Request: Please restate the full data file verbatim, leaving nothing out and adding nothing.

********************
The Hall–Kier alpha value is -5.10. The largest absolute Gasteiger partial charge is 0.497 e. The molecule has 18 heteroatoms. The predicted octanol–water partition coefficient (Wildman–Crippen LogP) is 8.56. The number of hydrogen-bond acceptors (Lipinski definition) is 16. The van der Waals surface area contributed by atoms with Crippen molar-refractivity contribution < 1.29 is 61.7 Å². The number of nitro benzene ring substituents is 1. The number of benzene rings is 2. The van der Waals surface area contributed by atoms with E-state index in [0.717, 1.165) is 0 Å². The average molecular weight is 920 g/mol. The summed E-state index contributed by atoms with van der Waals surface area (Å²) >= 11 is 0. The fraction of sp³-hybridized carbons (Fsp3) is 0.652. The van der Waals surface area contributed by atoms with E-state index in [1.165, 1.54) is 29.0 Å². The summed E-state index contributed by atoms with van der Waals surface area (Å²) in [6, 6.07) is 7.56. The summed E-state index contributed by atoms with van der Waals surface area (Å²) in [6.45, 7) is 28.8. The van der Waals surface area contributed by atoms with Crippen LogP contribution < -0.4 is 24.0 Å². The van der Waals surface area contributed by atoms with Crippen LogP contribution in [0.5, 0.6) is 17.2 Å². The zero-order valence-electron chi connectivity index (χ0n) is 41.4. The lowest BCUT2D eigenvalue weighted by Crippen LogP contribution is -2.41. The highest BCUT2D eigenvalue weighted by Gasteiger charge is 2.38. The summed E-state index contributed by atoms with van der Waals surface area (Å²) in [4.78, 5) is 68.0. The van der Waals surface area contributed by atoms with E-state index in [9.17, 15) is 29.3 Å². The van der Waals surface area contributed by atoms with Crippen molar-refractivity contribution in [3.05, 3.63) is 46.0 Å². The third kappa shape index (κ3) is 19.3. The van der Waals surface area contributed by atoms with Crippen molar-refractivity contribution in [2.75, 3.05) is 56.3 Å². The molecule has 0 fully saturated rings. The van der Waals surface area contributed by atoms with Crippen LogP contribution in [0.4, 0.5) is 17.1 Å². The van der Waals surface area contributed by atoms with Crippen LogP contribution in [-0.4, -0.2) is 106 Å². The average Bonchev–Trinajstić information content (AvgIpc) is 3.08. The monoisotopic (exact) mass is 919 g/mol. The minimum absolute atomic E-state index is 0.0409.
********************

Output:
The Hall–Kier alpha value is -5.10. The largest absolute Gasteiger partial charge is 0.497 e. The molecule has 18 heteroatoms. The predicted octanol–water partition coefficient (Wildman–Crippen LogP) is 8.56. The number of hydrogen-bond acceptors (Lipinski definition) is 16. The van der Waals surface area contributed by atoms with Crippen molar-refractivity contribution < 1.29 is 61.7 Å². The number of nitro benzene ring substituents is 1. The number of benzene rings is 2. The van der Waals surface area contributed by atoms with E-state index in [0.717, 1.165) is 0 Å². The average molecular weight is 920 g/mol. The summed E-state index contributed by atoms with van der Waals surface area (Å²) >= 11 is 0. The fraction of sp³-hybridized carbons (Fsp3) is 0.652. The van der Waals surface area contributed by atoms with E-state index in [1.165, 1.54) is 29.0 Å². The summed E-state index contributed by atoms with van der Waals surface area (Å²) in [6, 6.07) is 7.56. The summed E-state index contributed by atoms with van der Waals surface area (Å²) in [6.45, 7) is 28.8. The van der Waals surface area contributed by atoms with Crippen LogP contribution < -0.4 is 24.0 Å². The van der Waals surface area contributed by atoms with Crippen LogP contribution in [0.5, 0.6) is 17.2 Å². The zero-order valence-electron chi connectivity index (χ0n) is 41.4. The lowest BCUT2D eigenvalue weighted by Crippen LogP contribution is -2.41. The highest BCUT2D eigenvalue weighted by Gasteiger charge is 2.38. The summed E-state index contributed by atoms with van der Waals surface area (Å²) in [4.78, 5) is 68.0. The van der Waals surface area contributed by atoms with E-state index in [9.17, 15) is 29.3 Å². The van der Waals surface area contributed by atoms with Crippen molar-refractivity contribution in [3.05, 3.63) is 46.0 Å². The third kappa shape index (κ3) is 19.3. The van der Waals surface area contributed by atoms with Crippen molar-refractivity contribution in [2.75, 3.05) is 56.3 Å². The molecule has 0 fully saturated rings. The van der Waals surface area contributed by atoms with Crippen LogP contribution in [0.4, 0.5) is 17.1 Å². The van der Waals surface area contributed by atoms with Crippen LogP contribution in [-0.4, -0.2) is 106 Å². The average Bonchev–Trinajstić information content (AvgIpc) is 3.08. The monoisotopic (exact) mass is 919 g/mol. The minimum absolute atomic E-state index is 0.0409.